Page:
Practical information on LMIA (formerly known as LMO) can be found at www.whatislmo.com
To offer greater clarity and transparency, on June 20th, 2014 the Temporary Foreign Worker Program (TFWP) is being re-organized into two distinct programs. This will reduce confusion and better reflect the major differences between the various streams.
The TFWP will now refer to only those streams under which foreign workers enter Canada at the request of employers following approval through a new Labour Market Impact Assessment (LMIA).
The new International Mobility Programs (IMP) will include those streams in which foreign nationals are not subject to an LMIA, and whose primary objective is to advance Canada’s broad economic and cultural national interest, rather than filling particular jobs.
These new categories will improve accountability, with Employment and Social Development Canada being the lead department for the TFWP, and Citizenship and Immigration Canada the lead department for the IMP.
The primary categories under the former TFWP were:
High-skilled workers: includes occupations that typically require post-secondary education and/or formal certification, specifically managerial, scientific, professional and technical positions as well as the skilled trades. These occupations are coded at NOC skill type 0 or NOC skill level A or B.
Low-skilled workers: includes occupations that usually require lower levels of formal training, such as a high school diploma or a maximum of two years of job-specific training, such as general labourers, food counter attendants, and sales and service personnel. These occupations are coded at the NOC C or D skill level. It is important to note that not all low-skilled occupations classified according to NOC codes are low-paying (e.g. oil and gas drilling workers).
Seasonal Agricultural Worker Program: allows for the entry of foreign workers from Mexico and a number of Caribbean countries to meet the temporary, seasonal needs of agricultural producers when there are shortages of available Canadians.
Agricultural Stream: allows employers to hire temporary foreign workers from any country for on-farm primary agricultural positions for a maximum of 24 months when Canadian citizens are not available. Many of the requirements of the Agricultural Stream mirror the Seasonal Agricultural Workers Program since working conditions for the temporary foreign workers are similar.
Live-in Caregiver Program: enables qualified temporary foreign workers to come to Canada when Canadians are not available to provide unsupervised and full-time care for children, seniors or people with disabilities in the private residence of those persons for whom they are hired to care.
The primary categories under the new TFWP are:
High-wage: positions at or above the provincial/territorial median wage; examples of high-wage occupations include managerial, scientific, professional and technical positions as well as the skilled trades.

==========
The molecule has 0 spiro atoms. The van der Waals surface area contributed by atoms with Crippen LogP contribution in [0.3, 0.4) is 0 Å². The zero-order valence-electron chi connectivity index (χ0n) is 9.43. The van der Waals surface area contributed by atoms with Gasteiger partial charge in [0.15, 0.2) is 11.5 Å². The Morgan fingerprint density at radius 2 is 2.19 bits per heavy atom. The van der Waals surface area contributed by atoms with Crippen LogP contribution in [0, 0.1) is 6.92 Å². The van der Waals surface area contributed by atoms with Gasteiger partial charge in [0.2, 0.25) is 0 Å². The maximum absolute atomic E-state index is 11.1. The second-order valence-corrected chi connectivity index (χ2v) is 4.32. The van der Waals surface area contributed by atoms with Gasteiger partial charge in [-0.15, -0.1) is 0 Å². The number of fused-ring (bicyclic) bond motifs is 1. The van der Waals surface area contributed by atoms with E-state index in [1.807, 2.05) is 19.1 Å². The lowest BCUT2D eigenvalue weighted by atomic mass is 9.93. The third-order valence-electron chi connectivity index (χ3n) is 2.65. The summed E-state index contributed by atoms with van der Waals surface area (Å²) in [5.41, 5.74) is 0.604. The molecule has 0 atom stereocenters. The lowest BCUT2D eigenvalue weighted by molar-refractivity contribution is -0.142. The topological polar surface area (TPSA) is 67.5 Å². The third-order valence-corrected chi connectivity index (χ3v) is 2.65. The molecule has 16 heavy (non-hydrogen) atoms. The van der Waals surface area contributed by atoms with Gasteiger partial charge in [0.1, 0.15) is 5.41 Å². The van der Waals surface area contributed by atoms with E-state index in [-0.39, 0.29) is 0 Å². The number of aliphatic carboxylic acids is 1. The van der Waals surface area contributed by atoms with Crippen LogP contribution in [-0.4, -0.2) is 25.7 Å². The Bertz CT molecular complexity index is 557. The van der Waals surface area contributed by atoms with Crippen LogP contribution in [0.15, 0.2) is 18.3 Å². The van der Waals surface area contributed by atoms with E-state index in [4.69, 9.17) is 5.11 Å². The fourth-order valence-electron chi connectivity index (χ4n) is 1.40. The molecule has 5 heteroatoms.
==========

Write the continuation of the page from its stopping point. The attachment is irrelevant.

Low-wage: positions below the provincial/territorial median wage; examples of low-wage occupations include general labourers, food counter attendants, and sales and service personnel.
Highest-demand, highest-paid or shortest-duration: Labour Market Impact Assessments for in-demand occupations (skilled trades), highly paid occupations (top 10%) or short-duration (120 days or less) entries will be provided within a 10 business day service standard. As for all requests to hire temporary foreign workers, LMIAs would only be granted after a rigorous review of all of the elements of the employer’s application in each of these cases.
Live-in Caregiver Program: no change.
The labour market test that allows employers to bring temporary foreign workers to Canada is being transformed from a Labour Market Opinion (LMO) to a new Labour Market Impact Assessment (LMIA) process that is more comprehensive and rigorous.
Employers must provide additional information, including the number of Canadians that applied for their available job, the number of Canadians the employer interviewed, and explain why those Canadians were not hired. Employers must now also attest they are aware of the rule that Canadians cannot be laid-off or have their hours reduced at a worksite that employs temporary foreign workers.
New and better sources of labour market information will be used to determine if there are Canadians who could fill these positions.
LMIAs are conducted and processed by Employment and Social Development Canada (ESDC). ESDC will refuse to process applications when there are concerns that temporary foreign workers may or will have a significant negative effect on the Canadian labour market.